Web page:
TY - CHAP

T1 - Epistemic Game Theory

AU - Dekel, Eddie

AU - Siniscalchi, Marciano

PY - 2015/1/1

Y1 - 2015/1/1

N2 - Epistemic game theory formalizes assumptions about rationality and mutual beliefs in a formal language, then studies their behavioral implications in games. Specifically, it asks: what do different notions of rationality and different assumptions about what players believe about.. .what others believe about the rationality of players imply regarding play in a game? Being explicit about these assumptions can be important, because solution concepts are often motivated intuitively in terms of players' beliefs and their rationality; however, the epistemic analysis may show limitations in these intuitions, reveal what additional assumptions are hidden in the informal arguments, clarify the concepts or show how the intuitions can be generalized. A further premise of this chapter is that the primitives of the model- namely, the hierarchies of beliefs-should be elicitable, at least in principle. Building upon explicit assumptions about elicitable primitives, we present classical and recent developments in epistemic game theory and provide characterizations of a nonexhaustive, but wide, range of solution concepts.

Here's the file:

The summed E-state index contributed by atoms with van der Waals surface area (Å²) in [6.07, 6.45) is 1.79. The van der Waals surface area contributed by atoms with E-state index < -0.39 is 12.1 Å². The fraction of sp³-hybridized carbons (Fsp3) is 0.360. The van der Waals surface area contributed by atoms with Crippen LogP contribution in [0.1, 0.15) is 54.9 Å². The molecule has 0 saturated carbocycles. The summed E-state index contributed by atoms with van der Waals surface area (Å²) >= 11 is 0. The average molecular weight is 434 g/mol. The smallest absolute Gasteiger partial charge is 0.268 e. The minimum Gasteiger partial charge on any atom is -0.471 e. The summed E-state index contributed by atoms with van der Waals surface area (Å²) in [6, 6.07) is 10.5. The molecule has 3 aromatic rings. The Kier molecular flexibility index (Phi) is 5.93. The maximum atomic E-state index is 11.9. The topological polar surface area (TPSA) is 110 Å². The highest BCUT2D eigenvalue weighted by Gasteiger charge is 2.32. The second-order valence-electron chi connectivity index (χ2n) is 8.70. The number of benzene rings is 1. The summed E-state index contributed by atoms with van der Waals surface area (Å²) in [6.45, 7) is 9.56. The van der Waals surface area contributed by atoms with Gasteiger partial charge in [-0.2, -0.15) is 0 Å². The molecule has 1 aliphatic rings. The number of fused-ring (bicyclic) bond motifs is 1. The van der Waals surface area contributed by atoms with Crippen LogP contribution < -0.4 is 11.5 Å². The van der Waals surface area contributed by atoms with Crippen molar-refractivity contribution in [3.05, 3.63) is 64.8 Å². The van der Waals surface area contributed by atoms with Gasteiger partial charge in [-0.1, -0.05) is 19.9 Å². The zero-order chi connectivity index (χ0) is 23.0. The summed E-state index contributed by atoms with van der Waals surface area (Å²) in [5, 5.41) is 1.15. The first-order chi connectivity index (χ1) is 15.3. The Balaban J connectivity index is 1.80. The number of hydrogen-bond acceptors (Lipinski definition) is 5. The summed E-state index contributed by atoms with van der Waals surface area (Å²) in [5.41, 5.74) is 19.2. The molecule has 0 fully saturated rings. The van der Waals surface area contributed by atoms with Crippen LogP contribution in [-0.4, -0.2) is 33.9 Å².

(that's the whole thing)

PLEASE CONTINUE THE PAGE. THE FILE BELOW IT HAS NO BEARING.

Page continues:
AB - Epistemic game theory formalizes assumptions about rationality and mutual beliefs in a formal language, then studies their behavioral implications in games. Specifically, it asks: what do different notions of rationality and different assumptions about what players believe about.. .what others believe about the rationality of players imply regarding play in a game? Being explicit about these assumptions can be important, because solution concepts are often motivated intuitively in terms of players' beliefs and their rationality; however, the epistemic analysis may show limitations in these intuitions, reveal what additional assumptions are hidden in the informal arguments, clarify the concepts or show how the intuitions can be generalized. A further premise of this chapter is that the primitives of the model- namely, the hierarchies of beliefs-should be elicitable, at least in principle. Building upon explicit assumptions about elicitable primitives, we present classical and recent developments in epistemic game theory and provide characterizations of a nonexhaustive, but wide, range of solution concepts.

KW - Backward induction

KW - Common-prior assumption

KW - Conditional probability systems

KW - Epistemic game theory

KW - Forward induction

KW - Hierarchies of beliefs

KW - Interactive epistemology

KW - Lexicographic probability systems

KW - Rationalizability

KW - Solution concepts

UR - http://www.scopus.com/inward/record.url?scp=84922426314&partnerID=8YFLogxK

UR - http://www.scopus.com/inward/citedby.url?scp=84922426314&partnerID=8YFLogxK

U2 - 10.1016/B978-0-444-53766-9.00012-4

DO - 10.1016/B978-0-444-53766-9.00012-4

M3 - Chapter

AN - SCOPUS:84922426314

T3 - Handbook of Game Theory with Economic Applications

SP - 619

EP - 702

BT - Handbook of Game Theory with Economic Applications

PB - Elsevier B.V.

ER -